By immunohistochemistry, the medium to large sized cells with pale cytoplasm are positive for CD3, CD2, CD4, and CD5 with complete loss of CD7. CD20 highlights scattered background B-cells. CD21 is positive in disrupted follicular dendritic meshworks. CD10 and BCL6 are negative in neoplastic cells. PD1 is positive in neoplastic cells with a subset co-expressing CXCL13. By Ki-67 immunostaining, the proliferation index is 50-70%. By in situ hybridization for Epstein-Barr virus encoded RNA, a subset of cells are positive.

Overall, with the morphologic and immunophenotypic features present, the diagnosis is that of angioimmunoblastic T-cell lymphoma.

Discussion

Angioimmunoblastic T-cell lymphoma (AITL) is one of the most common types of peripheral T-cell lymphoma and accounts for 15-20% of T-cell lymphoproliferative disorders and 1-2% of all non-Hodgkin lymphomas. Clinical features include presentation with late stage disease with associated generalized lymphadenopathy, hepatosplenomegaly, systemic symptoms, and polyclonal hypergammaglobulinemia. Of note, this patient did have an SPEP that was within normal limits. Other findings, although less common, include effusions and arthritis. Laboratory findings often include cold agglutinins with hemolytic anemias, a positive rheumatoid factor (RF), and anti-smooth muscle antibodies. A hallmark of AITL is the expansion B-cells positive for EBV is seen, which may be an indicator of underlying immune dysfunction. The clinical course is often aggressive with a median survival of less than three years and often succumb to infectious etiologies because of an immune dysregulation.1

The pathogenesis and relation to other TFH neoplasms of PTCL, NOS is poorly understood. Recent literature indicates dysregulation in key pathways, including the CD28 and TCR-proximal signaling genes, NF-kappaB/NFAT pathway, PI3K pathway, MAPK pathway, and GTPases pathway.2 The complexity of these pathways has long been an issue for TFH lymphoproliferative disorders and has provided insight to potential molecular signatures (see figure 1 adapted from Vallois 2016).

AITL-14
Figure 1 from Vallois 2016

Another recent publication provided additional information regarding molecular insights. Confirmed mutational analyses reveals a high proportion of cases carry a TET2 mutation with less frequent changes in DNMT3A, IDH2, RHOA, and PLCG1. Specifically, RHOA, PLCG1, and TNFRSF21 encode proteins critical for T-cell biology and most likely promote differentiation and transformation into an aggressive clinical course (see figure 2 adapted from Wang 2017).3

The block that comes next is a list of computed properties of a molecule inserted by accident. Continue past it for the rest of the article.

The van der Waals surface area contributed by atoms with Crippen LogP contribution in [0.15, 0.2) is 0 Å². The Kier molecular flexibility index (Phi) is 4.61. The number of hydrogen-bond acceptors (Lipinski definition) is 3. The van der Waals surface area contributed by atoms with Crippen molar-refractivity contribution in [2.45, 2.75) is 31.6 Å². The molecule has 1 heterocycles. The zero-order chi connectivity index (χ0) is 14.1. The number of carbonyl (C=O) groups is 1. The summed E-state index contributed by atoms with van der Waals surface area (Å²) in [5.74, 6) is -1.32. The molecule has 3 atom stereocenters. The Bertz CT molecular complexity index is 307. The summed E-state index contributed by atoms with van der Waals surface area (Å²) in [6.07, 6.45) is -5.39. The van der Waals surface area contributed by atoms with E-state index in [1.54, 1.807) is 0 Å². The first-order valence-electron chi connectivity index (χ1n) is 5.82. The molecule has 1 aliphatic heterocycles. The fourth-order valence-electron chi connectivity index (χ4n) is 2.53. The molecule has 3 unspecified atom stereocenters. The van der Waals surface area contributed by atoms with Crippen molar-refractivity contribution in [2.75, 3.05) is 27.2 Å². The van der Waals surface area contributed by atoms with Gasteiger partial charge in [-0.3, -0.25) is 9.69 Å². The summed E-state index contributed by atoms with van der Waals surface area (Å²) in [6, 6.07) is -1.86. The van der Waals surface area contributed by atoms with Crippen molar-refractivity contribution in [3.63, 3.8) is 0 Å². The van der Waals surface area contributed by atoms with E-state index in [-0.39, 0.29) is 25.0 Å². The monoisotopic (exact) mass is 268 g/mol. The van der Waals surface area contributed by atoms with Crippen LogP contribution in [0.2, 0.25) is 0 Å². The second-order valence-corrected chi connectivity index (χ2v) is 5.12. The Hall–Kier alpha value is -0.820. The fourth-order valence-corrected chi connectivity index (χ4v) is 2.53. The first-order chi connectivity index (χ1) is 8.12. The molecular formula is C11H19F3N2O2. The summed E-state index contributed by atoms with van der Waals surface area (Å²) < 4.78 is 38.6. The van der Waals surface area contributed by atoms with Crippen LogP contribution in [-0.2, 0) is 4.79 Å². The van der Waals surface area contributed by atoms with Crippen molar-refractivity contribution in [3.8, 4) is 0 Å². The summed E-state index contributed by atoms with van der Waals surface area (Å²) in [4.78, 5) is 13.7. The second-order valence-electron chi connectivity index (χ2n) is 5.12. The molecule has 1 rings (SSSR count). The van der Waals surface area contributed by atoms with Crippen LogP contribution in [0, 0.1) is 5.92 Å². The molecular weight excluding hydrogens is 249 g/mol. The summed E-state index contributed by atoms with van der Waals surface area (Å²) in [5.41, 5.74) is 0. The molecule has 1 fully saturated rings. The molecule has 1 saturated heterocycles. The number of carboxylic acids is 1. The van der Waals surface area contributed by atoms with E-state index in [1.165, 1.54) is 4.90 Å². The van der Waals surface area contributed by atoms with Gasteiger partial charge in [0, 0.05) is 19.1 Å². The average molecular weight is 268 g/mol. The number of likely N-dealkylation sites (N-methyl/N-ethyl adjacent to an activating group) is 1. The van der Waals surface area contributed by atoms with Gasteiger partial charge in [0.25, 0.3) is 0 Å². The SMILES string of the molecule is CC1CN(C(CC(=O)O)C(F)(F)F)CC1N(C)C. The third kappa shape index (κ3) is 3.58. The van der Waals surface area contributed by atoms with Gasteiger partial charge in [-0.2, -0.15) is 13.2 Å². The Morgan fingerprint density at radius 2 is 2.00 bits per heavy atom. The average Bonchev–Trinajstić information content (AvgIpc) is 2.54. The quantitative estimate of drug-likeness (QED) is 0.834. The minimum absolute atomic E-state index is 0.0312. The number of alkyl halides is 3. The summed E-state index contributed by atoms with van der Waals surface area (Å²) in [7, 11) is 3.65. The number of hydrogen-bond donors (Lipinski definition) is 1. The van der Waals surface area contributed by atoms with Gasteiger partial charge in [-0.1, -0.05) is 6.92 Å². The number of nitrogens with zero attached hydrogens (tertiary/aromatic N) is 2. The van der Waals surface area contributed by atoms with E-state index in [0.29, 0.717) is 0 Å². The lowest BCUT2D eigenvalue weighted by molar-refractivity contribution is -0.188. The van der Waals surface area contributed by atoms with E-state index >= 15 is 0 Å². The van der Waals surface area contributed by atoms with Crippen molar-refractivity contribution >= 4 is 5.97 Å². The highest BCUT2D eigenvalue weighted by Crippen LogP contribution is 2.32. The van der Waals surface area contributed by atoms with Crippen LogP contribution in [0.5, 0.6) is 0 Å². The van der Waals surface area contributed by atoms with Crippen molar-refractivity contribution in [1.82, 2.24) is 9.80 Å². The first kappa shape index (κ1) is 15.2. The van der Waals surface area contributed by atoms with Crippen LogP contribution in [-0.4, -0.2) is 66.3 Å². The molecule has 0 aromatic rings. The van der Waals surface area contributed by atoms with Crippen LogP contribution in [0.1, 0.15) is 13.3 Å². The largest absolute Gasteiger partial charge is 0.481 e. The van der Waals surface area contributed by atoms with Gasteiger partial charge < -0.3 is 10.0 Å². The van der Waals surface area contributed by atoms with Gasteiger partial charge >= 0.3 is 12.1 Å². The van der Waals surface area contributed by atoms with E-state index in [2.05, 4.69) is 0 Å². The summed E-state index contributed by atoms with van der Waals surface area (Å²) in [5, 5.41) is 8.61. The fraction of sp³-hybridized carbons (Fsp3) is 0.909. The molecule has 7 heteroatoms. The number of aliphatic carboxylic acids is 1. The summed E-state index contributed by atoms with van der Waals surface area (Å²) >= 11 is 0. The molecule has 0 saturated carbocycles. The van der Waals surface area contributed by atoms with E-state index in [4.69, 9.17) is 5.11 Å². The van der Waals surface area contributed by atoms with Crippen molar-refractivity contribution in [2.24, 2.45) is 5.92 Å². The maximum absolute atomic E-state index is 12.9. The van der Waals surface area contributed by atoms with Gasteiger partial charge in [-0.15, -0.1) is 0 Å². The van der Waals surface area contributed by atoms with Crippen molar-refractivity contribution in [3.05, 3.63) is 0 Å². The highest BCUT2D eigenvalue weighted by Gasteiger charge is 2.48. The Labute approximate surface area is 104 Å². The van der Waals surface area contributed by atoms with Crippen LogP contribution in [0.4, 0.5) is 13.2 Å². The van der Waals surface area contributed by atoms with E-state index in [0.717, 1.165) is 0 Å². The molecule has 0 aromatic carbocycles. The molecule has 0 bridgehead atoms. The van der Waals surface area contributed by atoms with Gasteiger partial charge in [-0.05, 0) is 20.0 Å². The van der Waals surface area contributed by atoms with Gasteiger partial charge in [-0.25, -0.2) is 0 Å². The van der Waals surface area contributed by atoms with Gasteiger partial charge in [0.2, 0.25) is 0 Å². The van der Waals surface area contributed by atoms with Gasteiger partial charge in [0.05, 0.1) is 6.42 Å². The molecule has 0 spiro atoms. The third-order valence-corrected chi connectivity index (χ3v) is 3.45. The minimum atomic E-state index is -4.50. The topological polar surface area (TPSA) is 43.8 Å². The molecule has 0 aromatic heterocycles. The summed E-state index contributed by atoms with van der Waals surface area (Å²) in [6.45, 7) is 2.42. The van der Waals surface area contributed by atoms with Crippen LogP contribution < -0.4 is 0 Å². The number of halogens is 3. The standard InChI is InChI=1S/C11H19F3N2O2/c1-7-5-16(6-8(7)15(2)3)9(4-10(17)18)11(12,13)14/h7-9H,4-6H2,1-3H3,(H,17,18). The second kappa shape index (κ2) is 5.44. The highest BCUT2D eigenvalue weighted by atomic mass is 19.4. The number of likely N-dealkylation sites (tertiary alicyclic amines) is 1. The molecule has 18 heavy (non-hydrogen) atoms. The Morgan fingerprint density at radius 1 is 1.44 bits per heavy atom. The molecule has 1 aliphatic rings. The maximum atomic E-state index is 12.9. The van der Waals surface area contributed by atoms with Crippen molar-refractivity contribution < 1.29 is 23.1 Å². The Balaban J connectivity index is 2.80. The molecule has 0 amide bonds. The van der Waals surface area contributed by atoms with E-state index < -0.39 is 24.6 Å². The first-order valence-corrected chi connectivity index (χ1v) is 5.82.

AITL-15
Figure 2 adapted from Wang 2017

Overall, AITL is an uncommon TFH cell derived lymphoproliferative disorder characterized by a TFH immunophenotype, expanded and arborizing high endothelial venules, expansion of the follicular dendritic cell meshworks, and EBV positive B-cells in a background of a polymorphic infiltrate. Although it is hypothesized that the underlying mechanism of neoplasia is related to immune dysfunction, new molecular insights have demonstrated that multiple events occur ranging from early molecular changes to later acquired mutations that allow for malignant transformation.

References

  1. Swerdlow, S., et al., WHO Classification of Tumours of Haematopoietic and Lymphoid Tissues, 4th. ed., IARC press: 2008
  2. Vallois, D., et al. “Activating mutations in genes related to TCR signaling in angioimmunoblastic and other follicular helper T-cell-derived lymphomas,” 2016; 128(11): 1490-1502.
  3. Wang, M., et al., “Angioimmunoblastic T cell lymphoma: novel molecular insights by mutation profiling,” 2017; 8(11): 17763-17770.

 

 

PhillipBlogPic-small

-Phillip Michaels, MD is a board certified anatomic and clinical pathologist who is a current hematopathology fellow at Beth Israel Deaconess Medical Center, Harvard Medical School, Boston, MA. His research interests include molecular profiling of diffuse large B-cell lymphoma as well as pathology resident education, especially in hematopathology and molecular genetic pathology.

Show Us Some Skin

Which epidermal layer is indicated by the arrow?

  • A. Stratum corneum
  • B. Stratum germinativum
  • C. Stratum granulosum
  • D. Stratum lucidum
  • E. Stratum spinosum

Skin1

 

The answer is E, stratum spinosum. The stratum spinosum, also known as the prickle cell layer of the skin, is often several cell layers deep, and is located immediately above the stratum germinativum. Cells in this layer are polygonal, and are connected to each other by numerous desmosomes. During fixation, the cell membrane retracts around desmosomal contact points, giving the cells a prickly appearance. The cells contain many bundles of intermediate filaments as well as keratinosomes, which are membrane-bound granules thought to deposit a “toughening” layer on the surface of the cell membrane.

Skin2

 

The stratum germinativum (also known as the basal layer) is composed of a single layer of cells adjacent of the basal lamina. The cells are tall cuboidal or columnar, and are connected to the basement membrane by hemidesmosomes, and to other cells by desmosomes. Cells in the basal layer are mitotically active, and contain numerous polyribosomes and intermediate filaments.

Skin3